How far away should I be willing to market/serve?

My service area currently contains about 80,000 people. That’s driving up to 45 minutes away. However, if I were to drive up to an hour and a half away, my service area population would increase to a little over a million people. Is this a good idea?

I charge to make my travel time worth it. If I run into resistance then that’s an indicator that I’ve gone too far.

I suggest fully exhausting your locality. Completely exhausting all possibilities before expanding your borders.


This book will help you answer this question and help with your pricing questions in regards to your demographics from the other day.
Here the link for the book.


Think about this… 3 hours round trip drive time leaves you 5 hours to work in an 8 hour day.

How much work and how much money do you think that 5 hours will yield? How does that compute when you add in the extra expense of the drive and the costs associated with all that extra driving?

Bigger markets tend to have more competition and driving prices lower.

For me, I have a much larger market 1.25 hours away. I would have to buy special licensing (because the city requires it) and incur more expense. Then I would have to market there, which would be a HUGE cost. Unless you are running several crews, it just isn’t worth it to me.


One caution with this tho - it’s not the customers problem if we live outside the larger populous and are wanting their business. Those of us that choose to not live in a well populated area have to live with our choices.

Want to live and work in a small town, rural area? Get used to small town, rural income. Or drive to where the money is,

Most folks in my area all commute 1 to 1.5 hrs to the dfw metroplex for work. They don’t get paid for their mileage nor for their time by their employers. So, for me to drive an hour for my route is not unusual. Yes it’s long at times and the gas and time adds up. But it lets me live in a small, quiet town as opposed to a large city.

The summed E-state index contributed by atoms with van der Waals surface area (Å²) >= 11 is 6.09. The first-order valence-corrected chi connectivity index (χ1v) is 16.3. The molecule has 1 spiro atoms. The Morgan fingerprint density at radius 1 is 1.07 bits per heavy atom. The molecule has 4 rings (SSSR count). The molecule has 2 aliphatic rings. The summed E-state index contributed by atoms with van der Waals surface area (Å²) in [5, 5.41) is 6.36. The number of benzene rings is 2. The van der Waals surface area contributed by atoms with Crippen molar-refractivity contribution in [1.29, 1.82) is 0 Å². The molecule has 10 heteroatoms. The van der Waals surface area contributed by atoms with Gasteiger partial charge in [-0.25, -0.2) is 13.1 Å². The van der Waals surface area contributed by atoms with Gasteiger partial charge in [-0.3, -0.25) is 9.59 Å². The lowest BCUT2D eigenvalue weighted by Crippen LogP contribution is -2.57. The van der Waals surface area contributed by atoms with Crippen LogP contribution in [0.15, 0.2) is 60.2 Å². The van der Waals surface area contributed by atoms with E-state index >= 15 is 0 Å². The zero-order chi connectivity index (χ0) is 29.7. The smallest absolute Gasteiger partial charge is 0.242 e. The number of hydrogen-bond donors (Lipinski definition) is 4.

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And weekends are for the sweet, quiet- town rest!

I guess that’s the beauty of saying no. The customer says no when they don’t see value. We say no when we don’t see value. Fault is a none issue in my opinion.

I have clients an hour and a half away where there’s dozens of other companies based out of. None of them can offer the value the client is in search of. Thus they have to pay for my services. What I charge is what I charge.

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That post is great Joshua!

It reminds me of this saying…


I live in a pretty rural area. I’ve just started up this year. My county has 30k people in it and an average income of $40k a year. The fact is unless I charge dirt cheap there is only maybe 1 or 2 thousand people in my county would even THINK about using my service, not to mention actually do it. I have 2 large towns an hour away, and 1 large city 1.5 hours away. I am going to HAVE to go there to get the business I need to sustain and grow. It kind of sucks. but that’s the way it is.


That’s what I’m thinking. There is one city of 21,000 people here that make decent money, median income in most of the city is +60,000. Problem is it’s the opposite end of my service area, about an hour away. My wife and I plan on moving there in March when our lease is up. Then, I suspect, it will be much easier going. As it is I already have to drive 20 minutes to advertise. Living in the city I’ll be primarily serving will make it a lot easier.

The other option would be to offer more services, and offer more vital services such as gutter cleaning. It’s rural, of course, and there are a lot of elderly folk who cant climb up on ladders to clean their own.

The overall number sounds good but you would probably have to spend a proportionately higher proportion of your gross on marketing to be competitive. The nice thing about the smaller populations is that although your prices might be a bit lower you can still have a manageable margin while spending proportionately less on marketing.